Spiders or scapegoats

08/04/04

Note: For reporters who are not located in the North America, the embargo time is 0001 H (London time) Friday 6 August 2004.

Author Geoffrey Isbister (Newcastle Mater Misericordiae Hospital, Australia) comments: "Putting aside emotion and dislike for these creatures, and based on a rational assessment of the risks, the fear or concern about spiders is unfounded. Most spiders do not pose a medical risk. Even spiders that can cause clinically significant human envenoming cause very little mortality or severe morbidity. Scorpions are responsible for a far greater burden of illness worldwide. In Australia and the USA, bee and wasp stings account for many more deaths than spider bites. Spiders can also be compared with cars. The fear of cars is rare, and there are few myths about the medical effects of car travel even though more deaths occur from motor vehicle accidents each year than from spider bites, and people take a great risk every time they travel in a car. In 2001, there were 1183 motor vehicle deaths involving drivers or passengers in Australia, but no deaths from spider bites."

Various models to explain spider phobia are detailed: the 'non-associative' model, where fear is not based on previous negative experience, but rather on an innate Darwinian concern that spiders are venomous; another model suggests that spider phobia depends on conditioning, modelling, and negative information experiences; the 'disgust sensitivity' theory proposes that people who are scared of spiders also have a fear of other animals that evoke disgust such as slugs and maggots; this final theory provides some explanation for the association of spiders with disease.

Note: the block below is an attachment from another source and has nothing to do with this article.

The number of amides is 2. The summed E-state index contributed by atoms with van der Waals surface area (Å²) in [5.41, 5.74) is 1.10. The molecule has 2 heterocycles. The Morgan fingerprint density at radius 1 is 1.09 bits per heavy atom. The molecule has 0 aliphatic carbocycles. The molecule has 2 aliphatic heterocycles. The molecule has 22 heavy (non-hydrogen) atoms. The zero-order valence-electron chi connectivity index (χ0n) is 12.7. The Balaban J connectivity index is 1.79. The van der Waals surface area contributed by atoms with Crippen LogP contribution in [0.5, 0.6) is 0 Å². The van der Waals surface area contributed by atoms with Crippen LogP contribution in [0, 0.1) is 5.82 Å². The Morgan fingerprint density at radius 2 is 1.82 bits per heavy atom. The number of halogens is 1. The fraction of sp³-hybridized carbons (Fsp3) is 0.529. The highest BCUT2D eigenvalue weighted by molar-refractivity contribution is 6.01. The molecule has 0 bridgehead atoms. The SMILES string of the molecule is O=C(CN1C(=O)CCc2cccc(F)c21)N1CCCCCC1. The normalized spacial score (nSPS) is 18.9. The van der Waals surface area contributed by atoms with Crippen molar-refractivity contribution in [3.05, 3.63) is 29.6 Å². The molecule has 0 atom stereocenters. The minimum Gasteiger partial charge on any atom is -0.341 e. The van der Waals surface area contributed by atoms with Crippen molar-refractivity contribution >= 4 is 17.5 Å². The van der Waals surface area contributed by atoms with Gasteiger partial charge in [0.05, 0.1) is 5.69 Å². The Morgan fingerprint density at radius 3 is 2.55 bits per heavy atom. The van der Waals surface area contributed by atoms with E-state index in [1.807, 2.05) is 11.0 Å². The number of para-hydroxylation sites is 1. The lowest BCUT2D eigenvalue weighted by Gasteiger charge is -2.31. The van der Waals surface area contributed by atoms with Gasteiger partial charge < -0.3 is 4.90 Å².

There are many misconceptions surrounding spiders and disease-from them being the alleged causes of the great plagues to the cause of skin ulcers. Dr Isbister comments: "The current myth asserts that many types of spider are responsible for necrotic ulcers. This is a perception of both patients and medical practitioners. Despite significant advances in the biomedical sciences and increasing focus on evidence-based medicine, the diagnosis of a spider bite continues to be based mainly on suspicion and fear of spiders, and diagnosis of a chronic ulcer on stories of suspected spider bites causing devastating necrotic fasciitis (flesh-eating skin disease)."

An accompanying commentary (p 484) by Richard Vetter (University of California, USA) agrees that the medical community has helped weave a web of misinformation about the alleged dangers of spiders. He concludes: "Instead of using the presumptive diagnosis of spider bite when the causative agent is unknown, physicians should diagnose idiopathic [of unknown cause] necrotic ulcer, which accurately describes the clinical presentation of the lesion. Some medical conditions confused with necrotic spider envenomation can result in far worse outcome than most spider bites. The worldwide medical community would do well to relegate spider bite to the bottom of the list of differential diagnoses and consider the plethora of other conditions that manifest in dermonecrosis which have higher probability of occurrence than the rare necrotic spider envenomation".

Source: Eurekalert & others

Last reviewed: By John M. Grohol, Psy.D. on 21 Feb 2009
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